Jerri Mcmahon Harbor Freight January 02nd, 2020 - 05:38:21
Now then, the other day I was paging through a tool catalog for Harbor Freight and Salvage and there were a number of generator and pressure washers available. Some of which were from China, and I have nothing against quality equipment from whatever country it comes from, but there is a big difference in quality, and a big difference in cost. Further there is a large gap between the number of decimals some of this equipment puts out, and it does matter, especially if you are detailing cars in a parking lot nearby offices.
Shortages of money for tape can be a factor. I always keep on the lookout for discarded rolls of partially used tape while digging through the construction rubble. A lot of contractors leave behind all different kinds of tape. Ductape (not very paintable but strong as hell!) is always in abundance around tract home sites. The tape the stucco lathers use around here to seal their 3/4" foam board is THE BEST for our intended application. It is pretty much a veneer with adhesive and it paints just like cardboard.
Corrugated board usually consists of outer flat sheets (veneers) of puncture resistant paper, sandwiching a central "filling" of corrugated short fiber paper (fluting), which resists crushing under compression and gives cushioning protection to the box's contents. The cardboard has high end-to-end strength along the corrugated flutes, so the box is normally designed with the corrugation running vertically for stacking strength.
All good composters have a good vent system. You want air to circulate throughout your compost, but you don't want to let bugs in with the air. My barrel already had two holes in the top so I cut two 2" holes in the bottom that lined up with them. I then cut two lengths of 2" PVC pipe long enough to stick out of the barrel about 1 ½" top and bottom and then drilled several ½" holes in both pipes along the length that will be inside the barrel. After inserting the vent pipes in the barrel I then glued the Nibco fittings on the ends. This fitting has a screw-on cap that would have been used as a pressure fitting for a slip joint. Just unscrewed these caps and cut out a piece of screen cloth to fit inside them. Screw the caps on to the pipes then use some putty to fill any gaps between the pipes and the holes you had cut in the barrel. Find a good place set up, place the barrel on its platform and start throwing in those table scraps and grass clippings. It would be a good idea to keep the compost level inside the barrel just below the vent pipes so that rotating the barrel won't be too much of a task.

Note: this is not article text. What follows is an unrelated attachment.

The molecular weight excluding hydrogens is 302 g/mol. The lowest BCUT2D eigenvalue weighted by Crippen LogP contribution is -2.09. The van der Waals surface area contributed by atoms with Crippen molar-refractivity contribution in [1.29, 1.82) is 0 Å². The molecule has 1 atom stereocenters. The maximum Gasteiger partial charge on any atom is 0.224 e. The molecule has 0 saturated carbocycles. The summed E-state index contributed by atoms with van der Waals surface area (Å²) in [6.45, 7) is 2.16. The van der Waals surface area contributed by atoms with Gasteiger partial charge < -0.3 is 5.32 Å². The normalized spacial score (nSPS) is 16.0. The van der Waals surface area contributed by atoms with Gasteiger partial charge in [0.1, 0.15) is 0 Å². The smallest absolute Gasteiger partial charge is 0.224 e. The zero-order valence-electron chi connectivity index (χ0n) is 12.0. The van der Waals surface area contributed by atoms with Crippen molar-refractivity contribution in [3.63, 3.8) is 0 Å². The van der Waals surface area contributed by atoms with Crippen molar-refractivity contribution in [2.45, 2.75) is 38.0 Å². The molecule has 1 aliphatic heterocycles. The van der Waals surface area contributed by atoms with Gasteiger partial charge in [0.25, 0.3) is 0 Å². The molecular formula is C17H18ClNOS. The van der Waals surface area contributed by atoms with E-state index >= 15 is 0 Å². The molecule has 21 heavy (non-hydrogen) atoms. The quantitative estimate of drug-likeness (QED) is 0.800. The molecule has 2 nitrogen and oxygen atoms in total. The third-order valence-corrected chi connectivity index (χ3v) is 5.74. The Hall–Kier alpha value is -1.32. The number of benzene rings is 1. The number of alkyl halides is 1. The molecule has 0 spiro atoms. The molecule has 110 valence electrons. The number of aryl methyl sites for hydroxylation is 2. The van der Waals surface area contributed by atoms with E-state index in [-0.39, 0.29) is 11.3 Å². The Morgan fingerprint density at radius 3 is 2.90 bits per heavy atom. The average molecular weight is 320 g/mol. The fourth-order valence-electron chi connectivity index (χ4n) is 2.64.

While this is a bench designed for light to moderate loads, you might consider replacing the worksurface's fiberboards with lengths of 1½ X4 inch lumber, suitably drilled holes for the plastic dogging clamp inserts. If you are comfortable with a power planer or router, make a suitable undercut to clear the hand cranks and use 1 ½ X 6 inch planks for the work surfaces. That will give you a wider working surface when the two panels are cranked to the max.
I like creating with my hands. I especially enjoy creating useful items out of wood. Unfortunately, my self-designed and self-built garage 6 X 3 foot workbench has a tendency to become littered with miscellaneous "stuff", and I find myself at my wit's end attempting to build projects on a piece of plywood strung across two folding sawhorses. Not ideal, I will agree. I do appreciate the convenience of being able to take down and put away the components of my makeshift working surface. What I don't like is that the working surface is not that stable and requires a separate set of clamps to hold the working top to the sawhorses.